The New England Fishery Management Council votes this week on recommendations by the council's Habitat Committee to lift restrictions in three closed areas. NOAA Fisheries Regional Administrator John Bullard and at least one environmental group are arguing against it because NOAA scientists are saying it would harm important spawning areas for species like cod, haddock and yellowtail flounder.
If one balances what has been gained (and what has been gained? "Crisis" levels for Gulf of Maine cod?) in the years spent trying to rebuild these stocks against what has been lost in the fishing community because of it, a compelling argument can be made that continuing these restrictions does more harm than allowing fishermen back in. That would be in conflict with at least one of the goals of Magnuson-Stevens Fishery Conservation and Management Act.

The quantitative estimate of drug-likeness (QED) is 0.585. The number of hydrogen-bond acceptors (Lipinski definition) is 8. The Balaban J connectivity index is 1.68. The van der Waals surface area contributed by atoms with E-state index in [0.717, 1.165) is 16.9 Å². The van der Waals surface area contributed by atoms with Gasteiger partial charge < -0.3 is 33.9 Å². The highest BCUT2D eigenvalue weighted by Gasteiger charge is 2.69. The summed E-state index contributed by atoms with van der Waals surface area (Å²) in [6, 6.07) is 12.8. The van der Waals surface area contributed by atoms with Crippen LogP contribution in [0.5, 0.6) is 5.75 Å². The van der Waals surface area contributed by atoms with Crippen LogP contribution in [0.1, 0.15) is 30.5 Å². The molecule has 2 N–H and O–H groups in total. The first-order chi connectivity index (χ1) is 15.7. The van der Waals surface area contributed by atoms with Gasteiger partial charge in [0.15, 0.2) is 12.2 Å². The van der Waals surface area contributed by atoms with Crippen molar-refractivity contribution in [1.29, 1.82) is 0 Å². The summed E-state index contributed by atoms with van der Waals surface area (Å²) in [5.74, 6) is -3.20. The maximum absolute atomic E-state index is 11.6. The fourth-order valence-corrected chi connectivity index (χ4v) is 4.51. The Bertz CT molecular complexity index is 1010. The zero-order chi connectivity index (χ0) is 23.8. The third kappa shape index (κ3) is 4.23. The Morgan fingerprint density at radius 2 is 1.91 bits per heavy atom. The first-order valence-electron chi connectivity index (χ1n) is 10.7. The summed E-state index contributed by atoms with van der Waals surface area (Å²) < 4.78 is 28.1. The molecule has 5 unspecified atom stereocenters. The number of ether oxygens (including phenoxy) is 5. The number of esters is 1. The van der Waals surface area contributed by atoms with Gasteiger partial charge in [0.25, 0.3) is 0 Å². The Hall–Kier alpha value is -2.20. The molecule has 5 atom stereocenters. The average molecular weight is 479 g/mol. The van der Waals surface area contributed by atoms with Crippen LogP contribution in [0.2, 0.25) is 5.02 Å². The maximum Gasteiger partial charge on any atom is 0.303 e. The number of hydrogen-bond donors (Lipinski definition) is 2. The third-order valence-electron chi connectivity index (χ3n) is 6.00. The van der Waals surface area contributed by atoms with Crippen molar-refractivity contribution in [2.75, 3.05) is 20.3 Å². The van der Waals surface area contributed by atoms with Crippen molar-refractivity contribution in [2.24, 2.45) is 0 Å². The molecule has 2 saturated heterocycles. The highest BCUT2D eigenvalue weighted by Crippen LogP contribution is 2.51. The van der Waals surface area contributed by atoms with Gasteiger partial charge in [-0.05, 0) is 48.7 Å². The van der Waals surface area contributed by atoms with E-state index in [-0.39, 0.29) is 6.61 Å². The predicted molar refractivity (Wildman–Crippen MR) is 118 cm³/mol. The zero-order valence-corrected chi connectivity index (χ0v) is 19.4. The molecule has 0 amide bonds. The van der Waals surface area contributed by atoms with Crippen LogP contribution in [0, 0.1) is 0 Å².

The harm done to the fishing community under the current management regime is unambiguous: consolidation of the groundfishing fleet through the elimination of the majority of small boats, and preventing those still fishing from harvesting two-thirds of the total allowable catch because of choke species.
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